About

Brittany Sievers received her Bachelor of Arts in Studio Art from DePauw University in Greencastle, Indiana and MFA from Louisiana State University. During her time as a graduate student, Brittany was awarded the Outstanding Student Achievement in Contemporary Sculpture Award and the Aeschlimann Art-St-Urban Spring Residency in Switzerland. Brittany went on to teach ceramics as a Part-Time Professor of Art and Art History at DePauw University and was the 3D studio coordinator at Vincennes University teaching ceramics. She is currently a Visiting Assistant Professor of Art teaching 3D classes and managing the studio at Muskingum University. In 2021, Brittany was awarded an Ohio Arts Council Individual Excellence Award.

Artist Statement

I am a process-based artist that utilizes modular repetition to create sculptures and installations that highlight spatial relationships of rooms or the parameters of the sculpture itself. I dig my own clay from local farms and creek beds, process it, and use simple actions to create these works. One singular, repetitive gesture creates the individual module and the space dictates how many modules will be created. The ceramic pieces are then once fired to Cone 1 and are left unglazed to preserve the evidence of my hand in each piece. These pieces then fill areas and create a collective whole.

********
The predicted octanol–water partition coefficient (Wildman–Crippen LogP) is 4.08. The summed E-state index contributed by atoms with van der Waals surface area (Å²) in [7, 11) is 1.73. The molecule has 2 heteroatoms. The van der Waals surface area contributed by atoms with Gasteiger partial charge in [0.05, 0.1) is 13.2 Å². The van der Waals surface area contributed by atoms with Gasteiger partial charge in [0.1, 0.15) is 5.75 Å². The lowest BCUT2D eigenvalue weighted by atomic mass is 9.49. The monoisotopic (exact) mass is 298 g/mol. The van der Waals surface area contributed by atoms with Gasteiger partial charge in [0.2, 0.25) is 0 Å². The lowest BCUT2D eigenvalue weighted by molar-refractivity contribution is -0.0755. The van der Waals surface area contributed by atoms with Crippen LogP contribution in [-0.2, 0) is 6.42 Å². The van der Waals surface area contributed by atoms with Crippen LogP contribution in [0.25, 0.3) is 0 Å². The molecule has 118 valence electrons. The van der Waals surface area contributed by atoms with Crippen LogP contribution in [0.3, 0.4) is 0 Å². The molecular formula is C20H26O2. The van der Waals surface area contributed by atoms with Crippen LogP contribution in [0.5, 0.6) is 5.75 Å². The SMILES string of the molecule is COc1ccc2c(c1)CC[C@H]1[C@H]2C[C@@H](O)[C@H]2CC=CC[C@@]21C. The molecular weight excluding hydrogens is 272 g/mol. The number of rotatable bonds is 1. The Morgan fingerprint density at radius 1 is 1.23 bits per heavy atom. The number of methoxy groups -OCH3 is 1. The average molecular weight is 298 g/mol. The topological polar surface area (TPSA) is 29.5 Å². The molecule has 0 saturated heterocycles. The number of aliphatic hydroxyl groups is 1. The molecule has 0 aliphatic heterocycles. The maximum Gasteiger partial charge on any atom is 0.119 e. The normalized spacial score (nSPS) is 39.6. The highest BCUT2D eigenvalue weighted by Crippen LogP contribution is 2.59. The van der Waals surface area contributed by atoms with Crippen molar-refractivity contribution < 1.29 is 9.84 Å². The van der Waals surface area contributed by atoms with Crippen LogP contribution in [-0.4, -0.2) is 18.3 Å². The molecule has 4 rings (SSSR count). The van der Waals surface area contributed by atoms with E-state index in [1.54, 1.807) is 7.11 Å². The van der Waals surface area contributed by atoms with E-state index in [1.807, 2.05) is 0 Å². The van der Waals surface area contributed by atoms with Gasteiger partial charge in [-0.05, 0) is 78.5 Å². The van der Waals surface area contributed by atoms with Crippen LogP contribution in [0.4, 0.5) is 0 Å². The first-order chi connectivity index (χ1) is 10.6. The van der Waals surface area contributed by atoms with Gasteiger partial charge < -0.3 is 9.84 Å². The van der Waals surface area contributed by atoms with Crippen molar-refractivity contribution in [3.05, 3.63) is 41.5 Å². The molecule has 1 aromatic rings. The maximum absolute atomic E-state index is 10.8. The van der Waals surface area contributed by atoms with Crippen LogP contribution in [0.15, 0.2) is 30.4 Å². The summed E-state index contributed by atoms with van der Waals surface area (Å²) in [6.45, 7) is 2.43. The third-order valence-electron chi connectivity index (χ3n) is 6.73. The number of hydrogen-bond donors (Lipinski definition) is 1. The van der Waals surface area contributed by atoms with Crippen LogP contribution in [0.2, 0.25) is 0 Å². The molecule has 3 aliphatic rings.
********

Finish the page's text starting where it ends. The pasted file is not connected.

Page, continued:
In noticing these relationships, I aim to create a platform for each viewer to become mindful of the sourced material. I ask the viewer to actively notice the touch of my hand, the contrast of sleek to handcrafted, and the area this work fills. This act of observing derives from the ideas of social psychologist Ellen Langer: “the simple act of actively noticing things.” With the hopes that this action of noticing, creates a mindful presence in the space.

Anecdotally, I worked in a book binding factory in the summers between my undergraduate studies. While working there, I discovered the books touch more hands than most think about. These books are unloaded, covers ripped off, new binding smoothed down, and repacked with care to ship back to the teacher who passes each out to a new student to open, or not. The themes of actively noticing and collectivism have centered in my own art practice due to this experience. Through these works I aim to create relationships from myself as creator to viewer, viewer to space, and space to object.